It didn’t take long before Joshua discovered that the travelers were actually from neighboring Gibeon. They had lied about who they were and where they were from, because they feared for their lives. They had heard that the God of the Israelites had commanded Joshua to destroy the inhabitants of the land – so they came up with a plan that could potentially save their lives. And it worked. Now, Joshua had a difficult decision to make. Many of the Israelites were angry that he had made the treaty, and wanted to kill these imposters. Should he go back on his word?

Joshua kept his word. He would endure whatever consequences followed. He and his men displayed integrity, “We have sworn unto them by the Lord God of Israel: now therefore we may not touch them. This we will do to them; we will even let them live, lest wrath be upon us, because of the oath which we sware unto them,” (Joshua 9: 19-20).

God values integrity. It may not be easy, but keeping my word is important. It just may point someone to the Savior!

Is there a commitment you’ve made that you’ve failed to follow through on? What step will you take today to keep your word?

Prayer: Heavenly Father, Thank You for reminding me of the importance of integrity. Forgive me for the times I’ve not followed through with the things I said I’d do. Help me to be willing to keep my word, even when it’s difficult. In Jesus’ name, Amen.

Wednesday, August 24, 2011

Running Away?

He knew what God wanted Him to do...but he didn't want to do it. He convinced himself he'd be better off heading in a different direction. He didn't look back. It probably wasn't just a coincidence that he found the boat at the dock headed to Tarshish, right? Maybe Jonah had misunderstood God after all, and God's plan actually was for him to minister to the people of Tarshish. Yeah, that was it! But deep down, Jonah knew he was deceiving himself.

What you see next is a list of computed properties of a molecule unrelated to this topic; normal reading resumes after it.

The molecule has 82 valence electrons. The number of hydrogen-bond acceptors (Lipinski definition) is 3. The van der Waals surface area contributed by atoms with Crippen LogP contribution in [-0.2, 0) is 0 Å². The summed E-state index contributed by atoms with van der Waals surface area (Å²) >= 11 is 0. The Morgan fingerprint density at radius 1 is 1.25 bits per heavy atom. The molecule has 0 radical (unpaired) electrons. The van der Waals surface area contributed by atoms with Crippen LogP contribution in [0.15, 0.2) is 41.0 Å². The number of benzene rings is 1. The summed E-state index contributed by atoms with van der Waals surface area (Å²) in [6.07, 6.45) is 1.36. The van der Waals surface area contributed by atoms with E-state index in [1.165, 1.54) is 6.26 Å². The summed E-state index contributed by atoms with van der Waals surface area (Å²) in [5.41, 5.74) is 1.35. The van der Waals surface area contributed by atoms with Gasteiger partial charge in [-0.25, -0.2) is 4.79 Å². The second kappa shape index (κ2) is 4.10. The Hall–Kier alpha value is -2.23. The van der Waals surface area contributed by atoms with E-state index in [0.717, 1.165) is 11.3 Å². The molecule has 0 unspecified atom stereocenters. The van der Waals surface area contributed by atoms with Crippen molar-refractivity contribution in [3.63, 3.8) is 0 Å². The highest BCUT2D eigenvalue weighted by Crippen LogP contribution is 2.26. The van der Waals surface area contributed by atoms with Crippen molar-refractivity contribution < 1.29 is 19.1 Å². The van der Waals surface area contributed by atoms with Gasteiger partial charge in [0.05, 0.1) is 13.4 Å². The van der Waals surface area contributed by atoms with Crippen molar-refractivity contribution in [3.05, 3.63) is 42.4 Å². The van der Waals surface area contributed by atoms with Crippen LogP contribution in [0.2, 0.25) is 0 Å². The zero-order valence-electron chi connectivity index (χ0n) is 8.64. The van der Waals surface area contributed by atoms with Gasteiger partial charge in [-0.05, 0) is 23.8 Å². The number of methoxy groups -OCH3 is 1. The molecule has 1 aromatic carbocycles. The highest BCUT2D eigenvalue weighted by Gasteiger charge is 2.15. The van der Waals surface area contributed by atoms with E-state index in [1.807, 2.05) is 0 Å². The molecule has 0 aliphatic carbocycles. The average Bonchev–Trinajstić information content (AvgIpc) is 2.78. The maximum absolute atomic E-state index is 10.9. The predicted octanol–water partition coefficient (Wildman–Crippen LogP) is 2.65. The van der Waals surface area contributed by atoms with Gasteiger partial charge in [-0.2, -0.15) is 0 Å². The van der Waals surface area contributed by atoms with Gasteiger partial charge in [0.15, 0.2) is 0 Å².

The storm caught the mariners off guard. The weather had been perfect for sailing, yet here they were in the worst storm they could remember. The angry waves tossed the boat about like a toy, and the wind howled its fury. They tried everything they knew to drive the boat out of the tempest - to no avail. It was high time for Jonah to do some explaining.

He owned up to his sin and admitted that he was running from the Lord. He didn't want to warn the people of Nineveh of God's pending judgment due to their wicked ways. What if they repented? The Ninevites were barbarians, after all! They didn't deserve God's mercy.

The mariners were at a loss. What were they to do? Jonah was insistent, "Take me up, and cast me forth into the sea; so shall the sea be calm unto you: for I know that for my sake this great tempest is upon you," (Jonah 1:12; KJV). But the men continued trying to row the boat back to shore. It was no use. They finally agreed to throw Jonah overboard. Immediately the sea was calm, and faith was born in the hearts of the mariners. "Then the men feared the Lord exceedingly, and offered a sacrifice unto the Lord, and made vows," (Jonah 1:16).